How it works: In the bear put spread strategy, the investor buys 1 in-the-the-money put option and sells 1 out-of-money put option of the same underlying stock for the same expiry date. The investor implementing this strategy is hopeful that the price of the stock will fall. The more it falls below the strike price of the put option purchased, higher the amount of profit, until the price falls below the strike price of the put option sold at which point the profit is maximum.
For example: On 2nd September 2013, the stock of Axis Bank Limited was trading at Rs. 860, you buy 1 in-the-money put option with a strike price of Rs. 900 at a premium of Rs. 77 and simultaneously sell 1 out-of-the-money call options with a strike price of Rs. 800 at a premium of Rs. 32. Both calls expiring on 26th September 2013. The net premium you paid on this trade is Rs. 45.
The table below will clarify the net payoff of the bear put spread strategy by assuming different spot prices on expiry:
(click to enlarge)
Risk/Reward: In the Bear Put Spread Strategy, your maximum risk will be to the extent of the net premium paid (i.e. Rs. 45 in our example). This happens if the stock price falls below the strike price of the in-the-money put option. Maximum profit will be made if the price of the stock closes at or above the strike price of the put option sold (i.e. Rs. 55 in our example).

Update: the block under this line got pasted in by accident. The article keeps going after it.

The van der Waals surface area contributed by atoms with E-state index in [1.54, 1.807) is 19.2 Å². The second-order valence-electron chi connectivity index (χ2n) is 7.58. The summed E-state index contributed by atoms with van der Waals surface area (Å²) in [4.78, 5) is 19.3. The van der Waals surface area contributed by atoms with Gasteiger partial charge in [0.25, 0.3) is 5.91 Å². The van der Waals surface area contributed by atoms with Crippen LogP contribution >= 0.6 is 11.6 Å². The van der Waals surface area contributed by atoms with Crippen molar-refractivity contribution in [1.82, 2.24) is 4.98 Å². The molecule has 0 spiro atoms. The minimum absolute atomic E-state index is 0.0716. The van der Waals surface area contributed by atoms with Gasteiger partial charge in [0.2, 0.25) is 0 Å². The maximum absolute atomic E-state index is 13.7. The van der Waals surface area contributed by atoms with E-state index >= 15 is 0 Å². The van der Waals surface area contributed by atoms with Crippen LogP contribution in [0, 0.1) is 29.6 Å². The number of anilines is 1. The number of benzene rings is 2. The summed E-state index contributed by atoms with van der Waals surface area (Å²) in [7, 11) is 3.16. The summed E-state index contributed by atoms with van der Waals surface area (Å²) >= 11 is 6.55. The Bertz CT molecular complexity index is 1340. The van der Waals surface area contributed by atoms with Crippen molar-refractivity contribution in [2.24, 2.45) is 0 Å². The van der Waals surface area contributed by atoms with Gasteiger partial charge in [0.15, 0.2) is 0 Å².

Note that the put option sold (i.e. the out-of-the money option) brings down the cost of the trade but at the same time, it also caps the potential upside from the trade as once the price of the stock falls below the strike price of the put option sold, the investor starts losing money on it.
How to use the Bear Put Spread Option Strategy Excel calculator
Just enter your expected spot price on expiry, option strike price and the amount of premium, to estimate your net pay-off from the Bear Put Spread Option Strategy.
Note: The example and calculations are based assuming a single share though in reality options are based on lots of many shares. For example Axis Bank Limited put option contract is for 250 shares. Accordingly the net premium paid will be Rs. 11,250 for 2 lots (i.e. Rs. 45.00 *250) in our example.
Also Note: Unlike the buyer of an option who only pays the premium to buy the option, the seller of an option must deposit a margin amount with the exchange. This is because he takes an unlimited risk as the stock price may rise to any level. In case the price rises sharply above the strike price, the exchange utilises the margin amount to make good the profit which the option buyer makes. The amount of margin is decided by the exchange and it typically ranges from 15 % to 60 % based on the volatility in the underlying stock and market conditions. In the above example, as a seller of put option, you will have to deposit a margin of Rs. 30,700 (i.e. Strike price * Lot size * 15.35%) for selling/writing 1 lot of Axis Bank Limited put option. Note that the total value of your outstanding position in this case will be Rs. 2,00,000 (i.e. strike price * lot size).
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